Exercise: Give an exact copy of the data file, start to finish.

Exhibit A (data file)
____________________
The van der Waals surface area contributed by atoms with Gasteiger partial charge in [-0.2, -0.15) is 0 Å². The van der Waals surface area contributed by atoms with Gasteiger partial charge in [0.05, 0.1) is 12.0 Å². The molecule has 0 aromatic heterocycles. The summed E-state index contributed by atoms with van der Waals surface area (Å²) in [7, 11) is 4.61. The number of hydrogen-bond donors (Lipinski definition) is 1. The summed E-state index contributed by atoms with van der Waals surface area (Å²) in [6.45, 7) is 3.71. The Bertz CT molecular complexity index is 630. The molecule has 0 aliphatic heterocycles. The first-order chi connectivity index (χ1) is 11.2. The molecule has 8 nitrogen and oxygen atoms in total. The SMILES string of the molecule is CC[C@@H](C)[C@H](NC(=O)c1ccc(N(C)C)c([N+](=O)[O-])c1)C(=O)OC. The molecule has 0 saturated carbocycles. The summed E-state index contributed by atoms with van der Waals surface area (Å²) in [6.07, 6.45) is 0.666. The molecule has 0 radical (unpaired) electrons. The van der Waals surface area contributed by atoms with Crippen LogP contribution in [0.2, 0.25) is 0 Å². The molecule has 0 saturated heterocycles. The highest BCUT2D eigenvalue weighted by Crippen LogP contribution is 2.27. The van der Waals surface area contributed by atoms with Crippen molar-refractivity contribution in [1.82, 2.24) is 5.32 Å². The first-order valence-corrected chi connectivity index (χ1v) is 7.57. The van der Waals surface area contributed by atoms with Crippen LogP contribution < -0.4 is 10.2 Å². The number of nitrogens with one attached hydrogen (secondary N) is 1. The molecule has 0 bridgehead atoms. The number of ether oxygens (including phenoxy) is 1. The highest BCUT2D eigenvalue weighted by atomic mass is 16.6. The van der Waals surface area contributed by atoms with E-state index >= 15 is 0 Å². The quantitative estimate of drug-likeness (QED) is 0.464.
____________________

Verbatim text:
The van der Waals surface area contributed by atoms with Gasteiger partial charge in [-0.2, -0.15) is 0 Å². The van der Waals surface area contributed by atoms with Gasteiger partial charge in [0.05, 0.1) is 12.0 Å². The molecule has 0 aromatic heterocycles. The summed E-state index contributed by atoms with van der Waals surface area (Å²) in [7, 11) is 4.61. The number of hydrogen-bond donors (Lipinski definition) is 1. The summed E-state index contributed by atoms with van der Waals surface area (Å²) in [6.45, 7) is 3.71. The Bertz CT molecular complexity index is 630. The molecule has 0 aliphatic heterocycles. The first-order chi connectivity index (χ1) is 11.2. The molecule has 8 nitrogen and oxygen atoms in total. The SMILES string of the molecule is CC[C@@H](C)[C@H](NC(=O)c1ccc(N(C)C)c([N+](=O)[O-])c1)C(=O)OC. The molecule has 0 saturated carbocycles. The summed E-state index contributed by atoms with van der Waals surface area (Å²) in [6.07, 6.45) is 0.666. The molecule has 0 radical (unpaired) electrons. The van der Waals surface area contributed by atoms with Crippen LogP contribution in [0.2, 0.25) is 0 Å². The molecule has 0 saturated heterocycles. The highest BCUT2D eigenvalue weighted by Crippen LogP contribution is 2.27. The van der Waals surface area contributed by atoms with Crippen molar-refractivity contribution in [1.82, 2.24) is 5.32 Å². The first-order valence-corrected chi connectivity index (χ1v) is 7.57. The van der Waals surface area contributed by atoms with Crippen LogP contribution < -0.4 is 10.2 Å². The number of nitrogens with one attached hydrogen (secondary N) is 1. The molecule has 0 bridgehead atoms. The number of ether oxygens (including phenoxy) is 1. The highest BCUT2D eigenvalue weighted by atomic mass is 16.6. The van der Waals surface area contributed by atoms with E-state index >= 15 is 0 Å². The quantitative estimate of drug-likeness (QED) is 0.464.